“(At your introductory press conference), you mentioned that when you arrived on campus as a freshman football player, you had one dumbbell in the weight room. In modern college football, much has been made about facilities, bells and whistles. Where do you weigh in on that?” I asked, sitting across from Embree at the sizeable desk (no clue whose it was) in his office.
“What do I want from a facilities standpoint? If we need better computer rooms for our student-athletes, then let’s get it for them. If we need better food at training table, then let’s get that for them. If we need a treadmill that you can run on underwater for rehab, then let’s get that. That’s the stuff you need – I believe. (Those things) help your athletes directly. New buildings don’t affect your athletes directly. Nice locker rooms? Yeah, they affect you. But does it have to be a special kind of wood? Does it have to have certain engravings on everything? No. That’s where I am with the facilities. I consider myself a ‘need guy.’ I just don’t go get stuff that I want; I get stuff that I need. I believe if you get caught up in keeping up with the Joneses, and trying to have the best this or the best that, you spoil those guys.”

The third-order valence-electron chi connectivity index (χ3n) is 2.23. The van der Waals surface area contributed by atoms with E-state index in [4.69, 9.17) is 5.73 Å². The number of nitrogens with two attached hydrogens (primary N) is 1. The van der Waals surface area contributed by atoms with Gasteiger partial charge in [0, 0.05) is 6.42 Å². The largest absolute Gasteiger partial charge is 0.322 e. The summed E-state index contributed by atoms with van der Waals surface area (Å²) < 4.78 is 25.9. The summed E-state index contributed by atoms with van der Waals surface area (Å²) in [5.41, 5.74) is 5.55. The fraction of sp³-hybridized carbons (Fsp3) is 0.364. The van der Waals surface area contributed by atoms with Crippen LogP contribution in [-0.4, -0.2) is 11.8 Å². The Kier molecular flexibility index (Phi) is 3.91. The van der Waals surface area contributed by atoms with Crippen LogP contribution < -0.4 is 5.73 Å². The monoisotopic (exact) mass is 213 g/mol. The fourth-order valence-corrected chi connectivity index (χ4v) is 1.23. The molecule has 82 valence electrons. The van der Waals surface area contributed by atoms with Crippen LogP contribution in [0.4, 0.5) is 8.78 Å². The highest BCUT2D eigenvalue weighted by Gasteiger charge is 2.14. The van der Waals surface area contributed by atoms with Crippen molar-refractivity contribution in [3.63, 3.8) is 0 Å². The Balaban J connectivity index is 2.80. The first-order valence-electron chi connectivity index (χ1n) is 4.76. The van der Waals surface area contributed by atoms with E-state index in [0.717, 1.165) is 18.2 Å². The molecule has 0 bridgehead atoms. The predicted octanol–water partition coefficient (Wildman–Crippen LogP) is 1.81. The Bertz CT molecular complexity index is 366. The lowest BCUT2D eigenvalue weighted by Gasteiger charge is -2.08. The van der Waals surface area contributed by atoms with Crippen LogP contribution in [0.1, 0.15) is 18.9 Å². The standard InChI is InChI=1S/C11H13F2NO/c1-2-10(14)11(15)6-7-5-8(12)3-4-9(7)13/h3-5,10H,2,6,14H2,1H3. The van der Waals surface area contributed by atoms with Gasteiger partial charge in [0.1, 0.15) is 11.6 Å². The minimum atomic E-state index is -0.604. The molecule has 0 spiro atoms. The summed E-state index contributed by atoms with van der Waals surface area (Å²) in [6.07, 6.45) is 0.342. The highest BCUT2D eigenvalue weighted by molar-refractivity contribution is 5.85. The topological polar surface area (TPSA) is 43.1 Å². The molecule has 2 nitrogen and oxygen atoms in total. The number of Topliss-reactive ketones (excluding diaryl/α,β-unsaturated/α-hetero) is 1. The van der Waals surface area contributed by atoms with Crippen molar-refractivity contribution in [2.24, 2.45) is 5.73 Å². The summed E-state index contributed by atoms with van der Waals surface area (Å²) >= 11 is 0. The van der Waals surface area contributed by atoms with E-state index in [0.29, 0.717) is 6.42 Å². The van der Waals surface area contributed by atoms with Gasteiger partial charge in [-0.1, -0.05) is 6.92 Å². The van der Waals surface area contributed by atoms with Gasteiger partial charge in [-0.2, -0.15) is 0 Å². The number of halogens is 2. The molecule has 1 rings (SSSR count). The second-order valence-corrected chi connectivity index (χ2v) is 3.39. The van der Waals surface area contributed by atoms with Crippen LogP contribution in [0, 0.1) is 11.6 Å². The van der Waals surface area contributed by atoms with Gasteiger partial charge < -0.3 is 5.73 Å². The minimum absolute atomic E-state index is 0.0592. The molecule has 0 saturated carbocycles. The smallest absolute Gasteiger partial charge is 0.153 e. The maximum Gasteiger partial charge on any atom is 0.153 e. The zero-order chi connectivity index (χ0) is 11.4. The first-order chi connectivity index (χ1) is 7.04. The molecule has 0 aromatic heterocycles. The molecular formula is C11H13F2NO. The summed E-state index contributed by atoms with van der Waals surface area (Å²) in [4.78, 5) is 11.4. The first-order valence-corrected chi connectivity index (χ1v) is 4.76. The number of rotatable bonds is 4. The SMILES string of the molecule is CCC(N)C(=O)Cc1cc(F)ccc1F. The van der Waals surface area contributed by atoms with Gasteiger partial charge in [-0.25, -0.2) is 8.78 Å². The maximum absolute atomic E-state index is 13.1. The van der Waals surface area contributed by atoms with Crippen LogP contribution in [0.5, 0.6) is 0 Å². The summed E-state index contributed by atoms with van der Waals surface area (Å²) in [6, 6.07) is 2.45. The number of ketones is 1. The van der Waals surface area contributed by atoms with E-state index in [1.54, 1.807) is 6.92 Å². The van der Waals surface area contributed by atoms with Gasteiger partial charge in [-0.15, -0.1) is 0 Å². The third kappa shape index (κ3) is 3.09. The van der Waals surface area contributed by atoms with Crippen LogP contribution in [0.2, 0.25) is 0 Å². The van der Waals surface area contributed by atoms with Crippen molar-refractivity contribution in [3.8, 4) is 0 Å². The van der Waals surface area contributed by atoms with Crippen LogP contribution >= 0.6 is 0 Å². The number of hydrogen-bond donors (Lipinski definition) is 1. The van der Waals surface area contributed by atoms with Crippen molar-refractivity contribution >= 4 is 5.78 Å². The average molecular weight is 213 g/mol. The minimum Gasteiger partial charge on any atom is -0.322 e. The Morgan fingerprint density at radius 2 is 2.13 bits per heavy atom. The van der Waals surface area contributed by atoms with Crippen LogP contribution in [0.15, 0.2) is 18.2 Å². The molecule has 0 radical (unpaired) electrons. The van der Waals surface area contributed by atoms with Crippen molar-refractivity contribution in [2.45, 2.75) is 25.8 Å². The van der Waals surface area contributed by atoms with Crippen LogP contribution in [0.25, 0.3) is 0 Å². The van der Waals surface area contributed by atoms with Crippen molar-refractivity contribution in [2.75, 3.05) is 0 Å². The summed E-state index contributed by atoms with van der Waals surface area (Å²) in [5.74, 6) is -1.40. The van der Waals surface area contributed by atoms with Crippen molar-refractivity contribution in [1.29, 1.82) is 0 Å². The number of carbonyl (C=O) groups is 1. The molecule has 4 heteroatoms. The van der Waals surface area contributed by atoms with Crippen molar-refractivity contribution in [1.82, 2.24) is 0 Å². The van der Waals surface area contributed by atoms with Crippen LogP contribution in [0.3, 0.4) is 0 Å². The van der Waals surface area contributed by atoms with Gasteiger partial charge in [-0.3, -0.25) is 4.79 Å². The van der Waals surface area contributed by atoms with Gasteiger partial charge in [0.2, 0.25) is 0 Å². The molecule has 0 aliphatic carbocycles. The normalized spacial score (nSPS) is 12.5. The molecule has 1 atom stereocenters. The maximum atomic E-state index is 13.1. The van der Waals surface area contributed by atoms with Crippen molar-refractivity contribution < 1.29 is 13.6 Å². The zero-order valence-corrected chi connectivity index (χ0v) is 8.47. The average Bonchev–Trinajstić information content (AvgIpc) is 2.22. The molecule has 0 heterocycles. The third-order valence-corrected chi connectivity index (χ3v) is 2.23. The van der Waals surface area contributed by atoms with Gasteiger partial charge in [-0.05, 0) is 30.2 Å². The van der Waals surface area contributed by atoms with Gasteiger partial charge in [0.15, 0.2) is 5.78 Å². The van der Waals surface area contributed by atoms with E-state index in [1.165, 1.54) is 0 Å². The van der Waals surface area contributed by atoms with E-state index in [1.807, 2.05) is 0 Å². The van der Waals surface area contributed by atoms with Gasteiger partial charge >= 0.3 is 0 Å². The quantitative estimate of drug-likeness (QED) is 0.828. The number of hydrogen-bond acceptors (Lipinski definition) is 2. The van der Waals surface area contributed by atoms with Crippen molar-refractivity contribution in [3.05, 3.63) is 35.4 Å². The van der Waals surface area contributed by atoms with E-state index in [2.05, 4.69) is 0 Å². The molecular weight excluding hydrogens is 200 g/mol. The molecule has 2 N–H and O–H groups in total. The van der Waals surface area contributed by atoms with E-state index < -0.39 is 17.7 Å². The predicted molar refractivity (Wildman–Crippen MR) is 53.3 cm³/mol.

He continued on about his days as a CU assistant, back when the Buffs won the Big 12 title.
“There’s a certain badge you ask guys to wear at the University of Colorado,” he said. “There’s a certain badge about having to walk up that hill every day. There was a certain badge about, ‘Okay, well, we don’t have a bubble. We’re practicing outside for the Big 12 (Championship Game) and it’s 12 degrees and it’s dimly lit.’ Our guys were out there saying, ‘We’re going to kill Texas because we know they aren’t working like we are.’ There’s a fine line with facilities between needing things and wanting things.”
“Maybe this is reading between the lines,” I said, “but don’t you think if you’re talking to the kid who’s enamored by posh digs, TVs in the locker room, etc., you’ve got the wrong kind of kid?”